By Denise A. Valdez, Reporter

THE Securities and Exchange Commission (SEC) has found five more illegal investment groups luring the public into investment scams.

In separate advisories on the SEC website, the country’s corporate regulator warned the public against engaging with Sakto Online Advertising; Lao Razon Trading/Lao Razon Marketing; Cryptec by Point Place, Ltd.; V2R Trades; and Cryptopeso.

All these groups, it said, do not have licenses from the SEC to authorize them to sell securities. It noted each of their offers are equivalent to selling securities as they involve selling investment contracts.

In the case of Sakto Online Advertising, whose main office is located in the Isabela province, the group invites people to invest as low as P198 in exchange for P300 worth of detergent powders. Investors may earn more by signing up as retailers or referring more investors, and by earning points to warrant them incentive bonuses such as watches, cellphones, laptops or cars.

Lao Razon Trading/Lao Razon Marketing operates through rice trading. It invites the public to invest at least P500 and up to P5 million in exchange of 30-500% compounding income in one to six months. Referral commissions and material incentives also apply if members get to invite more investors.

Cryptec was identified by the SEC as a non-licensed offshore crypto-currency broker from the Commonwealth of Dominica. It operates by selling accounts on its web-based trading platform which promises 50-150% trading bonus or income.

Dumaguete-based V2R Trades also engages in online investments, offering packages of as low as P5,700 and as high as P285,000 in exchange of daily rewards of P50-5,000. It also offers referral and bonus rewards based on the entry package availed by an investor.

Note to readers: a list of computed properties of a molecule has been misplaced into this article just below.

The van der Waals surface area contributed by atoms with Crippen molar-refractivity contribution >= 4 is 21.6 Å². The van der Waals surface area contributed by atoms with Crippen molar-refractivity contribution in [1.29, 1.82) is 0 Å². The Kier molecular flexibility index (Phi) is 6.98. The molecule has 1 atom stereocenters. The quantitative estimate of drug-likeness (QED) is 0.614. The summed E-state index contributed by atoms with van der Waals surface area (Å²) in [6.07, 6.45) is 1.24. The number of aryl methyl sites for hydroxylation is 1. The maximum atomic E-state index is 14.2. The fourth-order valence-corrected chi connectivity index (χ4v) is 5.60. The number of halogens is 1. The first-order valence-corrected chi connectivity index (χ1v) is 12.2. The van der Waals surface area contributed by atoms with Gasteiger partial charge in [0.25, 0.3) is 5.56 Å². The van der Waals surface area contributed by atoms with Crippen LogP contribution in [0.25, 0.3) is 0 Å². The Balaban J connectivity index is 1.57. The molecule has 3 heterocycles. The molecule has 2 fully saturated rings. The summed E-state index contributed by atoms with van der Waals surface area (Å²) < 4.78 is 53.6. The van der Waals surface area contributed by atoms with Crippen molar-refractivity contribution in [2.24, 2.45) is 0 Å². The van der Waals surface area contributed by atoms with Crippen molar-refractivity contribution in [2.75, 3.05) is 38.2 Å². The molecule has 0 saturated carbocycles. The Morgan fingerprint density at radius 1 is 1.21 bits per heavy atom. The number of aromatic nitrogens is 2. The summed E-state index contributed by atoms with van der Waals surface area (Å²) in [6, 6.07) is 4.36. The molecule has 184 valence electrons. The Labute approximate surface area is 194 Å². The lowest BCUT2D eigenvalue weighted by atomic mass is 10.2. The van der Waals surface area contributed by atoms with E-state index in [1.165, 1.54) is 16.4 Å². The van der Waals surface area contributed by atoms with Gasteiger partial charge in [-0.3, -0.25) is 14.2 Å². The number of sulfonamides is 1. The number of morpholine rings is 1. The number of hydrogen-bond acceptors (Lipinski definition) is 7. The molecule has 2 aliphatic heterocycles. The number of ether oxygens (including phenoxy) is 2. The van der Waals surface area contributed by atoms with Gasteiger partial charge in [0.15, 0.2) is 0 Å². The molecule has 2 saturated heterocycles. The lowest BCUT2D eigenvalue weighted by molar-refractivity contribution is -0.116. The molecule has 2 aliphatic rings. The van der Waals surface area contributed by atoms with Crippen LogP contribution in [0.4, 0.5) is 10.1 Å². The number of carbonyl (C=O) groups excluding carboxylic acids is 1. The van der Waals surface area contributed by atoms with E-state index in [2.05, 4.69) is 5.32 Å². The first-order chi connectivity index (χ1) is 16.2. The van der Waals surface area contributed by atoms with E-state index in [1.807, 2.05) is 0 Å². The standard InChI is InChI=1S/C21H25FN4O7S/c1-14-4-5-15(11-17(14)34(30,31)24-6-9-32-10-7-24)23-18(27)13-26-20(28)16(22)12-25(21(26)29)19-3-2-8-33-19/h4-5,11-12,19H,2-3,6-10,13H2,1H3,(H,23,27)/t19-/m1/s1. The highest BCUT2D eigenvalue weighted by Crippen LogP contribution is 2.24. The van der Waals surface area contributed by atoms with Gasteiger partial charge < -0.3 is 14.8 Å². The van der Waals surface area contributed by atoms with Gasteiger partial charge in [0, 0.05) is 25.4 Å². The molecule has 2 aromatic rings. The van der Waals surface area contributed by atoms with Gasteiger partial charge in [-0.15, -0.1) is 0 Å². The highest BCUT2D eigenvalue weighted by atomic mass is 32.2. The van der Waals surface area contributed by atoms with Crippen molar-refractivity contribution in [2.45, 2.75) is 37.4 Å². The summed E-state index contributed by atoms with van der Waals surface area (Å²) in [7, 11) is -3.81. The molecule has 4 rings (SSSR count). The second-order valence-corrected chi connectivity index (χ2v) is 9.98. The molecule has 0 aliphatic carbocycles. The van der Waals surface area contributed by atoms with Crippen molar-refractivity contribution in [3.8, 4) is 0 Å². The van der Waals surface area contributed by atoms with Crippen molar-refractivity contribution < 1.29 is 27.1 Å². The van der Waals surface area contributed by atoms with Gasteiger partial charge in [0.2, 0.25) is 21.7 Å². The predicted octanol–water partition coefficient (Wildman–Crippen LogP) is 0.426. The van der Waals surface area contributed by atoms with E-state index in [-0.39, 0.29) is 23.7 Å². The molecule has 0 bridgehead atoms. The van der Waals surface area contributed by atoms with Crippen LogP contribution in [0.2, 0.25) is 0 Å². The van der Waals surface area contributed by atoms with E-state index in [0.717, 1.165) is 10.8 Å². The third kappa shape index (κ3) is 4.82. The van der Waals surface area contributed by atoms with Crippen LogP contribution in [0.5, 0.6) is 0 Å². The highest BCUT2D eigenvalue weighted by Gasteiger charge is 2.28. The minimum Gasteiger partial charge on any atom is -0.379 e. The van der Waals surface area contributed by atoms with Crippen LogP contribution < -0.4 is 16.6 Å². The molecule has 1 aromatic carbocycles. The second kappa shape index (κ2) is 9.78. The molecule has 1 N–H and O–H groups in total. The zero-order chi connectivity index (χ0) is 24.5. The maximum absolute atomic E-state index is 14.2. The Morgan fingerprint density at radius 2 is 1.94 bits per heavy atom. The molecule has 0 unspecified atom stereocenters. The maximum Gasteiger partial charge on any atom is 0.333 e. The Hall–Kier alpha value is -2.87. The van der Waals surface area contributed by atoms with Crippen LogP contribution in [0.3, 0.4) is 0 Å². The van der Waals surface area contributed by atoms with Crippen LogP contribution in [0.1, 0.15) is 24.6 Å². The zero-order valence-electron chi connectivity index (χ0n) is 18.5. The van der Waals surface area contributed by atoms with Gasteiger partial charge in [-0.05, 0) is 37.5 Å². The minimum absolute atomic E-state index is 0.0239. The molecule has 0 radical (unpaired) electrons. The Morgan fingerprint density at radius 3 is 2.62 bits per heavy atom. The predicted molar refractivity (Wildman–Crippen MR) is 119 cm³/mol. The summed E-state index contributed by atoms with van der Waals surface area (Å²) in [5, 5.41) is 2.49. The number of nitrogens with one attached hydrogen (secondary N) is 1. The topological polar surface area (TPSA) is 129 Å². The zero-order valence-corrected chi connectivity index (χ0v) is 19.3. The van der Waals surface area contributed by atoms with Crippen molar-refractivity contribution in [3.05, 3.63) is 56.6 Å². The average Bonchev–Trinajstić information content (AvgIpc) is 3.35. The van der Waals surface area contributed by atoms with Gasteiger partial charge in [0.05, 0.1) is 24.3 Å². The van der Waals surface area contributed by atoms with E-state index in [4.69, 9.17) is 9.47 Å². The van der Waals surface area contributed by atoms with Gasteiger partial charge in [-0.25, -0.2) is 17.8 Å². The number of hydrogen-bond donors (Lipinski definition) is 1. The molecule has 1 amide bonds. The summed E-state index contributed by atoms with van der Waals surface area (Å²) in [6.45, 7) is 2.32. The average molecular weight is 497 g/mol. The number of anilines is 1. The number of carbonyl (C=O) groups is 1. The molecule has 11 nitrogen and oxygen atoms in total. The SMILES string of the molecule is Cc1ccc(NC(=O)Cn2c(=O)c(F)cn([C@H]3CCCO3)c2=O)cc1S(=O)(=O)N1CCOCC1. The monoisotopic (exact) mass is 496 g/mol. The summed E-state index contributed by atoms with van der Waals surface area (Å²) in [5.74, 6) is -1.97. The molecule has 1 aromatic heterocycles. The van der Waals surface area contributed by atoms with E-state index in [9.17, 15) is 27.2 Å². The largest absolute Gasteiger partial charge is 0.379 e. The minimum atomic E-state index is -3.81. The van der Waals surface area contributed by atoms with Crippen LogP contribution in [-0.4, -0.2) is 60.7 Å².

Cryptopeso also engages in mobile token wallets through a mobile application launched with the PHP Staking Program. It was identified as being operated by Blockxperts, Inc., which was founded by the chief innovative officer of a certain Indigen. It asks for a minimum investment of P2,000 and an activation fee of P500, which will be converted into profit shares that will be locked in the program for three, six, 12 or 24 months.

As all these groups did not get licenses to sell securities from the regulator, the SEC said people operating behind them may be fined up to P5 million, imprisoned for up to 21 years, or both.

It also noted violators must be careful of the Bayanihan to Heal as One Act, which punishes people engaged in cyber activities that exploit the coronavirus disease 2019 (COVID-19) crisis through scams, phishing, fraudulent e-mails, or other similar acts.

“The public must be mindful that such unregulated entities are completely unaccountable for the way they handle their businesses, and often, these entities tend to disappear after quite some time to the prejudice of their investors,” the SEC said.

“Thus, the public is encouraged to make conscious effort before making or placing their investments in any investment scheme offered by said entities especially during these difficult times,” it added.